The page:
Sway Calloway's Free Block Party Celebrates Oakland's 'Cultural Well'

Sway Calloway speaks onstage at Morehouse College on April 12, 2018 in Atlanta, Georgia.  (Paras Griffin/Getty Images for SiriusXM)

As one of the rap world's most respected interviewers, Sway Calloway has held court with Barack Obama, become a meme with Kanye West ("How Sway?!"), and hosted popular programs on 106.1 KMEL, MTV and Sirius XM.

On Friday, Oct. 18, he returns to his hometown of Oakland for the first edition of Sway Fest, a live talk show and block party outside of Pandora headquarters, with performances from '80s R&B icon (and Prince's former drummer) Sheila E.; Oakland rap stars G-Eazy and Kamaiyah; the Town's busiest MC, activist and entrepreneur, Mistah F.A.B.; up-and-coming Berkeley lyricist Rexx Life Raj and 17-year-old rapper and poet Jwalt. Admission is open to the public and free.

Highlighting the Bay Area's homegrown hip-hop scene has been an ongoing theme in Sway's storied career in music media. Now based in New York, he regularly makes room for Northern California talent on his SiriusXM show Sway in the Morning among a roster of superstars.

"The mission was to always help the underdog, the artists who didn't have the affiliation or resources to be on a mainstream platform," Sway tells KQED.

A Crucial Voice on '90s Rap Radio

Sway's first gig in radio was The Wake Up Show on KMEL, in 1990s San Francisco. After he won a local rap contest, and his music partner King Tech won a DJ contest, they were invited to guest-host a mix show on the station. When listeners called in praising Sway and King Tech's music selection, the duo was offered a regular show. Known as keen tastemakers, Sway and King Tech used The Wake Up Show to introduce their Northern California audience to seminal rap artists like The Fugees and Outkast, Sway recalls, and featured an ongoing segment of freestyle rap performances from then-rising stars like Jay-Z, Nas and Eminem.

Sponsored

Sway spent the better part of the 2000s at MTV, where he was best-known as the host of Total Request Live. In 2011, as satellite radio began to take off, he migrated to Sirius XM, where he now hosts Sway in the Morning on Eminem's Shade45 channel. (Sirius recently acquired the streaming service Pandora, where Sway Fest will take place.)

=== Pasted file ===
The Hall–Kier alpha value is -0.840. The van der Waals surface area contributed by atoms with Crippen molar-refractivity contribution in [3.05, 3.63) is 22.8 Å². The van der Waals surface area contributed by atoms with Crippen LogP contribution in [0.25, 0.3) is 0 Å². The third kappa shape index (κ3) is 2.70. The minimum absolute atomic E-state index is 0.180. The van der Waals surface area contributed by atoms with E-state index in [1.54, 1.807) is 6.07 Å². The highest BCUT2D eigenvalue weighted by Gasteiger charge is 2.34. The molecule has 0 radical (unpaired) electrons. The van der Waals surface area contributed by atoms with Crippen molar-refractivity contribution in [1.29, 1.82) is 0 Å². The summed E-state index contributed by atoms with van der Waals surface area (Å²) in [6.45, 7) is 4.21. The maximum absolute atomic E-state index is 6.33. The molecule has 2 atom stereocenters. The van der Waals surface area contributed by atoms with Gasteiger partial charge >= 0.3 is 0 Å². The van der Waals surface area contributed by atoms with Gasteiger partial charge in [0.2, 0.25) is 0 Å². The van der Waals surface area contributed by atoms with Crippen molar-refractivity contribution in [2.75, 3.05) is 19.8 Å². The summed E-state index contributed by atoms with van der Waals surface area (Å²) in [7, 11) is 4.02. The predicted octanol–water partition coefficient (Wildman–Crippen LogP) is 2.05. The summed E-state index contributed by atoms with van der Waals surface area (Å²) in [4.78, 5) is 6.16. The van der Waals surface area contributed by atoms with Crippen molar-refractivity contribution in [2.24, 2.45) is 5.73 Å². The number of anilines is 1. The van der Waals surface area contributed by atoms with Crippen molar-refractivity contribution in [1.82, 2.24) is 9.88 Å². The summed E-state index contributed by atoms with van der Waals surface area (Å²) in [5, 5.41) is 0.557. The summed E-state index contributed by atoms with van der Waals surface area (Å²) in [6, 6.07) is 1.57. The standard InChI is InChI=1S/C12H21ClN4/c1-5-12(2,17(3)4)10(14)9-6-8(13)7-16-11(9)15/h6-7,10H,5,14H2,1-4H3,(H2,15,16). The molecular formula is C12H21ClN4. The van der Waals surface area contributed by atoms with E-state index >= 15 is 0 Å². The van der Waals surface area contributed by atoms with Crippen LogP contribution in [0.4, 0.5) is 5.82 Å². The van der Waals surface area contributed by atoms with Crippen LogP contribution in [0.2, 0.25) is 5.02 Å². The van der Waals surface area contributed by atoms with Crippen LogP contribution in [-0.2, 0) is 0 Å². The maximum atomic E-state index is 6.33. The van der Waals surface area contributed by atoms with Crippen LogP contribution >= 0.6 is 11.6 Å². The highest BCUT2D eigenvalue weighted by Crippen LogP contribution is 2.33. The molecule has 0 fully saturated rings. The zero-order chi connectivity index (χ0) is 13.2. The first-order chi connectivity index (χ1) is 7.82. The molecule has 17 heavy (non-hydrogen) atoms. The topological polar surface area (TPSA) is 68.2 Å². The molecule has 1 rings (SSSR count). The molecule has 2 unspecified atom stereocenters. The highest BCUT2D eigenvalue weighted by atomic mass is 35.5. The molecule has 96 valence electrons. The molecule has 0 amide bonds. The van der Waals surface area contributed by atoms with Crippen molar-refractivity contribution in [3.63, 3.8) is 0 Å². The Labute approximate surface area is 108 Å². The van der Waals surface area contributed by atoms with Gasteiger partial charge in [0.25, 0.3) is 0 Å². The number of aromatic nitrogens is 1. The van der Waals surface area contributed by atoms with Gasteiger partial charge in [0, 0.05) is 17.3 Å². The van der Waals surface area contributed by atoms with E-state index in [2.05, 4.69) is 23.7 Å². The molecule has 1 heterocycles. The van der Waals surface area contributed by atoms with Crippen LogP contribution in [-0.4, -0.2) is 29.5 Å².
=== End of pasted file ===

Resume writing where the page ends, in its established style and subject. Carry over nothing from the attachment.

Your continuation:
No matter where he broadcasts from, it's clear Sway's heart is in Oakland.

"With Sirius XM, and now Pandora included, these are tech companies and they do pretty well. And now, they’re building their roots in Oakland. So I think it's important that we bring things to Oakland, and feed that cultural well of Oakland, that community," says Sway. "And make sure that the folks who are actually from Oakland are able to benefit from these resources, that they're recognized and that they're able to enjoy the profits that will be coming in the near future."

Along with a live talk show and musical performances at Sway Fest, Sway will interview activists from Kongo SQ West Kinship Society, which will collect donations of sweaters and socks for those in need, and the Choose College Educational Foundation, a group that offers scholarships to local youth.

Championing Bay Area Artists

G-Eazy, who freestyled on Sway in the Morning before scoring 10 entries on the Billboard Hot 100, is one of those artists Sway has championed from the early days of his career, when he was still selling CDs out of his backpack.

"I don’t think it was luck," Sway says of G-Eazy's rise. "I think it was a lot of hard work, mixed with talent, mixed with more hard work."

G-Eazy talks with SiriusXM host Sway Calloway during G-Eazy's album premiere special for "The Beautiful & Damned" on SiriusXM's Shade 45 channel on December 5, 2017 in New York City.
G-Eazy talks with SiriusXM host Sway Calloway during G-Eazy's album premiere special for "The Beautiful & Damned" on SiriusXM's Shade 45 channel on December 5, 2017 in New York City. (Astrid Stawiarz/Getty Images for SiriusXM)

And Mistah F.A.B. is someone Sway has known since his Wake Up Show days, when he was introduced to Sway as an out-of-this-world freestyle rapper. In the years that followed, F.A.B. became one of the defining voices of the Bay Area's hyphy movement, co-wrote a hit single for Chris Brown, pioneered many philanthropic projects and opened a streetwear boutique-meets-community hub, Dope Era.

"He's always in the heart of the community," Sway says with admiration. "Whether he's giving away backpacks, or creating safe spaces for kids to come to and be creative at Dope Era, he consistently makes music."

Deeper Than Rap

These days, Sway in the Morning and the online platform Sway's Universe are more than just hip-hop. Recently, Sway interviewed UC Berkeley ecologist Mary E. Power on climate change, and Sway's Universe correspondent Mike Muse often reports on political issues like the rise of white nationalism.

That sums up Sway's view of his show—and hip-hop as a medium—as a place where people can hold dialogue, even if they disagree. (Of Kanye West's transformation into an avowed Trump supporter, he diplomatically says, "I think he's well within his rights to have the political views that he has.")

"We wheel out a lot of folks to speak from different perspectives and different sides of the fence, and sometimes folks get upset," he says. "And I say, nah, it's good that we all hear each other's voices."

Sway Fest takes place on Oct. 18, 9am-1pm, on the block outside of Pandora Headquarters (on Franklin Street, between 21st and 22nd Streets in Oakland), and streams on Sirius XM channel 45. Details here.

 

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